Sunday, 8 July 2007

Buy the anarchists a tank!

Now, I'm not a big fan of tanks or military hardware in general. (Although I do have fond memories of driving around Cumbria with a forty foot Soviet missile my friend Ed had borrowed from his boss.) Anyway, I couldn't resist this request from the Space Hijackers:

There comes a time in every activist groups development when they realise that there is something missing in their set up. We have been striving to cause trouble, save the world and wind up the powers that be for 8 years now. However we still don't own a tank, or indeed any kind of armoured personell carrier! Please help us right this wrong!

Besides the generally usefulness of owning a tank if you're a collective of anarchitects, psychogeographic pranksters and sworn enemies of Starbucks, there is a more specific rationale at work:

Every two years the ExCeL exhibition centre in East London plays host to DSEi, Europe's largest arms fair. Representatives from all of the major arms manufacturers pimp their wares to rogue states, impoverished nations and invading armies with the full support of the UK government. In fact the police firearms squad tried to raid the fair in 2005 only to be turned back by the government.

On the last two occasions we have attempted to infiltrate the fair, embarrass the dealers and cause a ruckus. In 2003, we caught the trains to the fair with the arms dealers. Suited up and looking business-like we pulled prosthetic limbs (arms) from our cases and attempted to sell them to the dealers. In 2005, worried about their obsession with phallic objects such as rockets we attempted to sell sex toys to the dealers to make up for their lack of "weapons capabilities". Generally however we are escorted out by the police.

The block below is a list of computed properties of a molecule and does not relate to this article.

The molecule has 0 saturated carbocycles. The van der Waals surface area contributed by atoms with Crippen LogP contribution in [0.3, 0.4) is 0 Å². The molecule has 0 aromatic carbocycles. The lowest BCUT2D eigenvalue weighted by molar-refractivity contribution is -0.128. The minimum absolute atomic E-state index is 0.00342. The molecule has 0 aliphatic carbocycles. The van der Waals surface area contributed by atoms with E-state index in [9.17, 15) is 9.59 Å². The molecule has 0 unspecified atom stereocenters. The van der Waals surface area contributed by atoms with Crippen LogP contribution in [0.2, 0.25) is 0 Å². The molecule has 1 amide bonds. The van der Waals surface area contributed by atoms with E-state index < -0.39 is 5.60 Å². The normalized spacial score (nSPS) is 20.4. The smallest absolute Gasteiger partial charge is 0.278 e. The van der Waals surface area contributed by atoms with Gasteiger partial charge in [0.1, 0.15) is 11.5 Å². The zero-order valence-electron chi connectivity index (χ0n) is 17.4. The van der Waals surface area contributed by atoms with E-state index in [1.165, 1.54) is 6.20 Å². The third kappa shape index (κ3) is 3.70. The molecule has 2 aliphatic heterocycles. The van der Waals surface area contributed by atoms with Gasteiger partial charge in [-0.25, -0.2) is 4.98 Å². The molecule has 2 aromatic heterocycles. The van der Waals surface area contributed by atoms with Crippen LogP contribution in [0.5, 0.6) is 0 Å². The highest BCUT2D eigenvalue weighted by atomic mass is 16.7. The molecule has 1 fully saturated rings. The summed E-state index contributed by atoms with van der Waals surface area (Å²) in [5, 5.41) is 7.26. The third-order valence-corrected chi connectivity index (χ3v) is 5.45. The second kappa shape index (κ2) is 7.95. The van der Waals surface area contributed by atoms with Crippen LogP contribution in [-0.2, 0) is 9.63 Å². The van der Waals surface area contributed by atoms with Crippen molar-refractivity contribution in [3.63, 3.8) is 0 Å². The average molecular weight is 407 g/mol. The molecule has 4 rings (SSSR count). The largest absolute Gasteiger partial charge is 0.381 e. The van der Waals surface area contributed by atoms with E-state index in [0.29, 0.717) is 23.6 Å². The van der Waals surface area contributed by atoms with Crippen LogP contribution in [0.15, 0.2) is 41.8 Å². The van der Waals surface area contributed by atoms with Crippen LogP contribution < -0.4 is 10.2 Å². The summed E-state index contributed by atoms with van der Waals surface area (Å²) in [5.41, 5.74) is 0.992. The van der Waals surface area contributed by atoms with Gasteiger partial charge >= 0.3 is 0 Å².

This year we have decided to take things up a notch or ten. We want to buy a tank, we want to drive it into the arms fair! We don't want to be shoved around by burly policemen any more. Can't really say much more at the moment, but you get the gist.

The totalizer's already approaching £1000, but there's some way to go. So please, give generously!

Maybe they could arrange a timeshare with the Rebel Clown Army...?

Tuesday, 3 July 2007

Time for Tea

This came via Tim.

I've felt for years that we suffer from the loss of a sense of 'timeliness' - or at least its marginalisation, edged out by Ben Franklin's famous equation of time with money. Believe that and time becomes purely a matter of quantity, a currency to be exchanged.

For me, the qualities of time are important: apparently contradictory actions may be equally proper at their different occasions. Lose sight of this - of the incommensurability of what matters - and life becomes harshly impoverished.